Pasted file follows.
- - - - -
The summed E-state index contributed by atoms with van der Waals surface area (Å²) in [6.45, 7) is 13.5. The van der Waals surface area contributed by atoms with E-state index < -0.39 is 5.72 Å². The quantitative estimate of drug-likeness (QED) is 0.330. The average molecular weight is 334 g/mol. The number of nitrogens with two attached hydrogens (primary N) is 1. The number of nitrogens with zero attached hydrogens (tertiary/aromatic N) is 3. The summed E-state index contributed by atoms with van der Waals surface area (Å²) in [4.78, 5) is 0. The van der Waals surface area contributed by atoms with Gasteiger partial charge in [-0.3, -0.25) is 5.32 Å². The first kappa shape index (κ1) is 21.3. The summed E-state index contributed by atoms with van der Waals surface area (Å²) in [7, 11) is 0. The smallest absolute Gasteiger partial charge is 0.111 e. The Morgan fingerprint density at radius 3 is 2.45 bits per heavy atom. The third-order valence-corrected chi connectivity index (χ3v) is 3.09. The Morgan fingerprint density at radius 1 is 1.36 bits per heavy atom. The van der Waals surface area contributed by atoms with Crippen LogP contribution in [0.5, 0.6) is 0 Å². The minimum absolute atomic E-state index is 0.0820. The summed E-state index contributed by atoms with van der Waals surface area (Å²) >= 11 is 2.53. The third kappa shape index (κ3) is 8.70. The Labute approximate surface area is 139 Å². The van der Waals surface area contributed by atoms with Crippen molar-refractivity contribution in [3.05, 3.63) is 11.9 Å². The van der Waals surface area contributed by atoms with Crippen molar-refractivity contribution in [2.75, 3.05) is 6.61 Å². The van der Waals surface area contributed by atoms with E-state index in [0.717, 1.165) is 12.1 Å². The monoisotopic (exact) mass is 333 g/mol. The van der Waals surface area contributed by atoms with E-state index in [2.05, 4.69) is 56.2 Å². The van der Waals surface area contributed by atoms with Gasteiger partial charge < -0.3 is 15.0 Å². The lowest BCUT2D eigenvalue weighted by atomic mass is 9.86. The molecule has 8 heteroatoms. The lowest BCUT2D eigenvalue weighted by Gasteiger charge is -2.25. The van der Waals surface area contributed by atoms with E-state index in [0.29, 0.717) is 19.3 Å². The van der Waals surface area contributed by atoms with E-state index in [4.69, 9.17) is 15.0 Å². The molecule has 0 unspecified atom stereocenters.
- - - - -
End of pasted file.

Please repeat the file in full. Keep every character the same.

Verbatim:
The summed E-state index contributed by atoms with van der Waals surface area (Å²) in [6.45, 7) is 13.5. The van der Waals surface area contributed by atoms with E-state index < -0.39 is 5.72 Å². The quantitative estimate of drug-likeness (QED) is 0.330. The average molecular weight is 334 g/mol. The number of nitrogens with two attached hydrogens (primary N) is 1. The number of nitrogens with zero attached hydrogens (tertiary/aromatic N) is 3. The summed E-state index contributed by atoms with van der Waals surface area (Å²) in [4.78, 5) is 0. The van der Waals surface area contributed by atoms with Gasteiger partial charge in [-0.3, -0.25) is 5.32 Å². The first kappa shape index (κ1) is 21.3. The summed E-state index contributed by atoms with van der Waals surface area (Å²) in [7, 11) is 0. The smallest absolute Gasteiger partial charge is 0.111 e. The Morgan fingerprint density at radius 3 is 2.45 bits per heavy atom. The third-order valence-corrected chi connectivity index (χ3v) is 3.09. The Morgan fingerprint density at radius 1 is 1.36 bits per heavy atom. The van der Waals surface area contributed by atoms with Crippen LogP contribution in [0.5, 0.6) is 0 Å². The minimum absolute atomic E-state index is 0.0820. The summed E-state index contributed by atoms with van der Waals surface area (Å²) >= 11 is 2.53. The third kappa shape index (κ3) is 8.70. The Labute approximate surface area is 139 Å². The van der Waals surface area contributed by atoms with Crippen molar-refractivity contribution in [3.05, 3.63) is 11.9 Å². The van der Waals surface area contributed by atoms with Crippen molar-refractivity contribution in [2.75, 3.05) is 6.61 Å². The van der Waals surface area contributed by atoms with E-state index in [0.717, 1.165) is 12.1 Å². The monoisotopic (exact) mass is 333 g/mol. The van der Waals surface area contributed by atoms with E-state index in [2.05, 4.69) is 56.2 Å². The van der Waals surface area contributed by atoms with Gasteiger partial charge < -0.3 is 15.0 Å². The lowest BCUT2D eigenvalue weighted by atomic mass is 9.86. The molecule has 8 heteroatoms. The lowest BCUT2D eigenvalue weighted by Gasteiger charge is -2.25. The van der Waals surface area contributed by atoms with E-state index in [0.29, 0.717) is 19.3 Å². The van der Waals surface area contributed by atoms with E-state index in [4.69, 9.17) is 15.0 Å². The molecule has 0 unspecified atom stereocenters.